Geography, Environment, and Archaeology in Greece

(Figure 2.1)The Greek countryside.Mankind's relationship with the environment is always important, and this is certainly true in the Mediterranean area. The sea itself provided relatively easy lanes of transport and communications; the numerous islands and rough coastline encouraged the movement of people and goods, throughout the centuries. In addition, the sea provided a moderating climatic influence: the so-called "Mediterranean climate" brings hot, dry summers and cool, wet winters, commonly with enough rainfall to make farming without irrigation possible. Away from the sea the climate is more extreme, with hotter summers and colder winters. The whole of the Mediterranean area is mountainous, but the mountains are not inordinately high and they do not keep their snow during the summer; the mountains, however, are relatively irregular and they break the countryside into small areas of fairly flat land, separated by often inhospitable mountains. At one time much of the Mediterranean hinterland was forested and wild, inhabited by animals that are now virtually gone: bears, wild boars and wild goats, and even in some regions strange animals - such as pigmy hippopotamus - that are now completely extinct. The whole of the Mediterranean area is seismically active, the result of large- and small-scale tectonic movements, especially the movement of the African plate to the north, toward Europe. The result of this was - and is - the devastating earthquakes that frequently devastated various parts of the region. Archaeologists naturally have to consider the environment as a significant factor in the birth and development of the civilizations that they examine. Nonetheless, the study of geography in classical archaeology - until recently - mainly focused on the environmental factors that encouraged or inhibited the growth of individual ancient cities, and little attention was paid to the countryside, which was traditionally ignored for a variety of reasons, most especially the fact that most of ancient literature tends to emphasize human activities in cities and only underplay the sphere of countryside. Modern classicists, historians, and archaeologists largely accepted the ancient bias, focusing modern narrative primarily on war and politics; this is despite the fact that most ancient Greeks spent their everyday lives sowing, reaping, and toiling in rural areas. The shift in interest towards ancient environment has arrived with the recognition that one cannot understand ancient Greek society without understanding the ways in which Greeks interacted with their land. As a result, today one frequently encounters archaeologists walking in lines across the Greek countryside, collecting sediments from the middle of bogs, or counting pollen grains through a microscope as they ask new questions about the ancient Greek countryside (Figure 2.1).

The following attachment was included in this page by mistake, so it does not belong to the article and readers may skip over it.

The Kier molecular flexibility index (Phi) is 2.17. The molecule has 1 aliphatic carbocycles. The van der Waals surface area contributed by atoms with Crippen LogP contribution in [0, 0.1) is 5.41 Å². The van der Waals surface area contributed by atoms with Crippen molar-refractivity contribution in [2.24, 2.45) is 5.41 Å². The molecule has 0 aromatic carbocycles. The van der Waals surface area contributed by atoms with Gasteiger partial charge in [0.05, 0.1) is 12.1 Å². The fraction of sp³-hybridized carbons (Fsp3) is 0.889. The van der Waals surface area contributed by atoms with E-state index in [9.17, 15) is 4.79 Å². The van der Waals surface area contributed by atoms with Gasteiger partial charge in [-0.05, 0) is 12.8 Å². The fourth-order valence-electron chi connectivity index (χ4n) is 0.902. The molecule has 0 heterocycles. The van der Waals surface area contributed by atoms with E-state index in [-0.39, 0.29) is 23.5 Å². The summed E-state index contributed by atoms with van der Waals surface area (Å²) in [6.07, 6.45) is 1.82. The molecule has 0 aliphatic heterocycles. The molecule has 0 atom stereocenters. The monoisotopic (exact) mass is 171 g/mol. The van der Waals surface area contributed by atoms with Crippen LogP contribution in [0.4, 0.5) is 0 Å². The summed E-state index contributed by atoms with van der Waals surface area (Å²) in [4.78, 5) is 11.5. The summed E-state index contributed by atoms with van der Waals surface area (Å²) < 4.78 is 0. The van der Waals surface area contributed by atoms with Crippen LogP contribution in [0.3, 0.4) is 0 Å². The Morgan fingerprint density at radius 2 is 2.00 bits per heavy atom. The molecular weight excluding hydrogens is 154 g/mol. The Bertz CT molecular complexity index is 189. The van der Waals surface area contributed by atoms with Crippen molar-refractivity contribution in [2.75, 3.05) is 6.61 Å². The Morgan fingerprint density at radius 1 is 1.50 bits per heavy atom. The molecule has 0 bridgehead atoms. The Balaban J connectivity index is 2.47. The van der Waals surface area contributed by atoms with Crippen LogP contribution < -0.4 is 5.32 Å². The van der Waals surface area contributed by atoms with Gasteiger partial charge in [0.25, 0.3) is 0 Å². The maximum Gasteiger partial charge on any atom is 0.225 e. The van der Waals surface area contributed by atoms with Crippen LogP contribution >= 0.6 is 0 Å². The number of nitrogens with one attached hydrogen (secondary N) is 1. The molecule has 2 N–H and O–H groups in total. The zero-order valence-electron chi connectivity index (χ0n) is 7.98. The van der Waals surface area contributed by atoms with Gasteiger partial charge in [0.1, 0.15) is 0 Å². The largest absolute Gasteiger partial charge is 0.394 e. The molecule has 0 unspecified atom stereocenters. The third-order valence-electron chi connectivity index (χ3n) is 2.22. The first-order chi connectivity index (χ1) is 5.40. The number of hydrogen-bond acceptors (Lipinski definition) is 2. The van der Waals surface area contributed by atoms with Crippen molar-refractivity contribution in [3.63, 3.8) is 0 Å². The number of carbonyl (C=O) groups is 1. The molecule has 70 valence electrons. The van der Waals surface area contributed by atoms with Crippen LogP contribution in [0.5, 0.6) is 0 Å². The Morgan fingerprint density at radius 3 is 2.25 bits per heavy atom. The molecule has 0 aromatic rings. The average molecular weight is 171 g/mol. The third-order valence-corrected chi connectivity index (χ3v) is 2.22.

(Figure 2.2) The Korinth Canal in Greece.Landscape archaeology is a relatively new approach to the study of the human-environment relationship in Greece. As will be discussed at length in a later section of this site, archaeologists are using the methods of intensive surface survey to illuminate the culture of farmer, peasant, and slave by the material remains left behind. With the help of geomorphologists, who study the processes in which landscapes are created and changed, archaeologists are now able to reconstruct the human exploitation of natural resources as well as the restrictions that geography and environment posed on local society. On the one hand, human utilization and demands on the landscape have resulted in a constantly (but gradually) changing appearance to the countryside so that the Greece of today is vastly different from the Greece of 2000 years ago (Figure 2.2). On the other hand, environmental, geographic, and climatic conditions, largely beyond the control of humans, both limited and encouraged the range of human activities for any given region. Moreover, environmental and landscape changes, such as shifting sea levels, fluctuating rainfall, uplifting land (from tectonic activity), and cooling temperatures, demanded adjustments and adaptation on the part of individual people. Humans in turn developed new technologies and ways of dealing with these ecological changes. The cycle of people effecting environment and environment limiting humans continues spiraling through time, leaving its traces on the modern landscape. Landscape archaeologists seek to illuminate this process during and between different periods of the past.

The Greeks and their Environment